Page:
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Sense of community swells in Brown Acres

Drainage improvements and speed bumps may still be a ways off, but residents have grown together amid the county's revitalization.

By SAUNDRA AMRHEIN, Times Staff Writer
© St. Petersburg Times
published December 8, 2002

PORT RICHEY -- Just months into its facelift, Brown Acres is already seeing signs of improvement. But a bit of major surgery remains.

So far, the community just east of U.S. 19 has made some major strides: access to zero-interest home rehabilitation loans and low-interest home loans; the enactment of a financing mechanism to pay for neighborhood improvements; mass cleanup days; and now a holiday decorations contest.

What remains is a plan for big-ticket items such as drainage, street lights, road improvements and speed bumps.

But neighbors say Brown Acres already has hurdled one big obstacle: the building of community spirit.

"They are really excited," Danielle Gomez said of her neighbors. Gomez, a Brown Acres resident, is on a committee of nine people working with the county to coordinate community meetings, events and a long-term plan.

"We're starting over," Gomez said. "We have to start anew and forget about everything that's happened in the past."

The county targeted Brown Acres this fall as the first of three communities to help revitalize sagging home values and quash high crime rates. The other two communities are Holiday Hill in Port Richey and Sunnydale in Hudson.

To blunt the sharp edge of cynicism in Brown Acres about the county's intentions, officials have descended on Brown Acres to reassure residents that they really do mean to help.

The revitalization effort started this summer when Commissioner Pete Altman brought up the idea to his colleagues at a meeting. Since then, he has been the driving force behind it, lifting the dreams from paper to pavement. Altman helps host community meetings and is quick with jokes to relieve tension and focus debate.

A cleanup day in October resulted in 29 tons of trash being hauled away, filling a dozen trash bins. The day found Altman standing in one such bin pushing down trash. Also on hand were County Administrator John Gallagher and budget director Mike Nurrenbrock.

County Attorney Bob Sumner helped cook the hamburgers and hot dogs for the barbecue that followed.

Code enforcement officials attended a meeting in October to hear complaints from about 70 residents. And most recently, Sheriff Bob White spoke before about 50 residents during a community meeting Thursday night.

In a room decorated with a Christmas tree and garland at the Community Aging and Retirement Services center, residents gathered around card tables. They waited patiently through White's speech about the importance of being neighborly. Then they lobbed complaints.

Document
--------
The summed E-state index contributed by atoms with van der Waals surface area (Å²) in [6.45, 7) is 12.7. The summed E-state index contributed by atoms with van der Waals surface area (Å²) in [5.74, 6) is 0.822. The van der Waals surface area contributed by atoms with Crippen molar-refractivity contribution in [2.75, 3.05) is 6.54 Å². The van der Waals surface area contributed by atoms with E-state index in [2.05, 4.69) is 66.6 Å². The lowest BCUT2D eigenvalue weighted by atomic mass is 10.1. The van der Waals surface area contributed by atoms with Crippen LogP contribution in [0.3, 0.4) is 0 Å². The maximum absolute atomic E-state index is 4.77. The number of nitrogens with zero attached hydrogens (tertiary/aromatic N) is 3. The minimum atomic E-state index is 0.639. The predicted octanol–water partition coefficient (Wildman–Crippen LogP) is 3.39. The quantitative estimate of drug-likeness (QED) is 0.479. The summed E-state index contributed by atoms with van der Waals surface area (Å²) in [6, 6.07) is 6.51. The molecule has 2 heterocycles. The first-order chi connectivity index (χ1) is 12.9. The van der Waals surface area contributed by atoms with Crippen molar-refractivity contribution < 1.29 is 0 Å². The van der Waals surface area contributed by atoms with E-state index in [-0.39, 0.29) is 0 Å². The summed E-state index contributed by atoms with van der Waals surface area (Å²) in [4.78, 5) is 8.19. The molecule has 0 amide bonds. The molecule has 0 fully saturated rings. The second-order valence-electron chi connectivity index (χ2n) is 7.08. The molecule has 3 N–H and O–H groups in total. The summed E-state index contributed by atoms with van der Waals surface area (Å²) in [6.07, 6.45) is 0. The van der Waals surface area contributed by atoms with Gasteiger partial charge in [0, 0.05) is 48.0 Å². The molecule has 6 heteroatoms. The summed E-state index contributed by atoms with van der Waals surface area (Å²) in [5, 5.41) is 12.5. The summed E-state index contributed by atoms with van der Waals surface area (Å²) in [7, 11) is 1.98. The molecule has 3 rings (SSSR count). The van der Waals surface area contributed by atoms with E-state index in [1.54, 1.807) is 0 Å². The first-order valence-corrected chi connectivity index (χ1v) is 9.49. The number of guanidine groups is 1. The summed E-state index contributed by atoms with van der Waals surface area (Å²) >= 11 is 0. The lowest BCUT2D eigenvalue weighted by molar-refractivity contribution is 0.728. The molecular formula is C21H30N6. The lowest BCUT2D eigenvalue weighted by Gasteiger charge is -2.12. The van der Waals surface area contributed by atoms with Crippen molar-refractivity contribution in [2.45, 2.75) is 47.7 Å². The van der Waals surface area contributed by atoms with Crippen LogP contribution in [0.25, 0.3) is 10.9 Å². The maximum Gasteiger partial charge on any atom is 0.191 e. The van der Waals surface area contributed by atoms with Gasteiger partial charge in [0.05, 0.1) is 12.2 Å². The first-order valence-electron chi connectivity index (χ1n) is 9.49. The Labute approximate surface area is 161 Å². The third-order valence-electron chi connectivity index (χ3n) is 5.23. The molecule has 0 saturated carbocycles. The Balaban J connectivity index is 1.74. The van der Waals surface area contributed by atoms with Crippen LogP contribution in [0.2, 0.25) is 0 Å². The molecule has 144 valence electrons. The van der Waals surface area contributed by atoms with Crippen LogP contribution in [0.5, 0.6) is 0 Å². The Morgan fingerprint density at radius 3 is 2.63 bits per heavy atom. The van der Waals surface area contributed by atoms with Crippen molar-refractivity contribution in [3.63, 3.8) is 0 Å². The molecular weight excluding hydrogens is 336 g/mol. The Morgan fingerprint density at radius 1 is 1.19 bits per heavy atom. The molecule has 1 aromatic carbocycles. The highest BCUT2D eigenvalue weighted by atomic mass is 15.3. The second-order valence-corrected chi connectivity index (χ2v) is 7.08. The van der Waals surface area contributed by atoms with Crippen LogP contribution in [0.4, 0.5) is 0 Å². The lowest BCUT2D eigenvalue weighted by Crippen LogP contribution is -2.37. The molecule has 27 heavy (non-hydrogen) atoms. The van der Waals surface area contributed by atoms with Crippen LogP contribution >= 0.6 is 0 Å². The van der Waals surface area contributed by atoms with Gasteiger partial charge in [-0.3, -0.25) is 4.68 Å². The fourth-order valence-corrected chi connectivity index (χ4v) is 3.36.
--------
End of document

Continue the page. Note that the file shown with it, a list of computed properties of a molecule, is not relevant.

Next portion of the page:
Many expressed fear about speeders along their streets. Others talked of rampant drug activity. Most said they wanted a bigger law enforcement presence.

White offered to do more, though he was confused about how they failed to notice his deputies.

"This is really one of our hottest call areas," White said. "I don't understand how you don't see the coverage."

Residents plan to discuss the formation of a neighborhood patrol during one of their next meetings in January or February. This month will feature a contest on holiday decorations.

Bigger tools will help residents with their homes. On Tuesday, the County Commission granted approval for Clearwater nonprofit Tampa Bay CDC to buy condemned homes in Brown Acres, fix them up and sell them at a reasonable price.

Also, two banks have offered to join the county in a home loan program. The banks would loan half the money for the mortgages, while the county would loan the other half at zero percent interest. Payments on the county's half of the loan are deferred for five years.

About 10 homeowners have applied for rehabilitation loans. Payment on the zero-interest loans is deferred for three years.

Gomez is one of the homeowners applying for a loan to fix her house.

She hopes to install new windows and rebuild a room to fix code violations present before she bought her white three-bedroom, two-bathroom house on Seward Drive.

"You would have to be crazy to be a homeowner in this neighborhood and not take advantage of (the program)," Gomez said.

She said she already had paid thousands of dollars to fix a sinkhole on her property, install a new roof and paint the house.

"I plan on staying in this neighborhood," she said.

The county hopes the feeling spreads. Officials want to encourage renters to become homeowners and owners to take pride in their investment so that the area improves as a whole.

The next step for Brown Acres is to form a street light district and a capital improvements plan to be approved by the County Commission, said George Romagnoli, interim director of the county's Community Development Department.

Capital improvements include drainage and possibly speed bumps. The commission created a special taxing district in Brown Acres to pay for the improvements. The money will come from taxes on property values, which are expected to rise as rehabilitation gathers steam. The county could front the money in the meantime.

Romagnoli hopes to write up the capital improvements plan within the next month or two.

As Gomez and other residents are encouraged by the county's commitment, Romagnoli is impressed by the community response.

"I think they are starting to think as a neighborhood," Romagnoli said. "We're not going to be there forever."

-- Saundra Amrhein covers Pasco County government. She can be reached in west Pasco at 869-6244 or toll-free at 1-800-333-7505, ext. 6244. Her e-mail address is .

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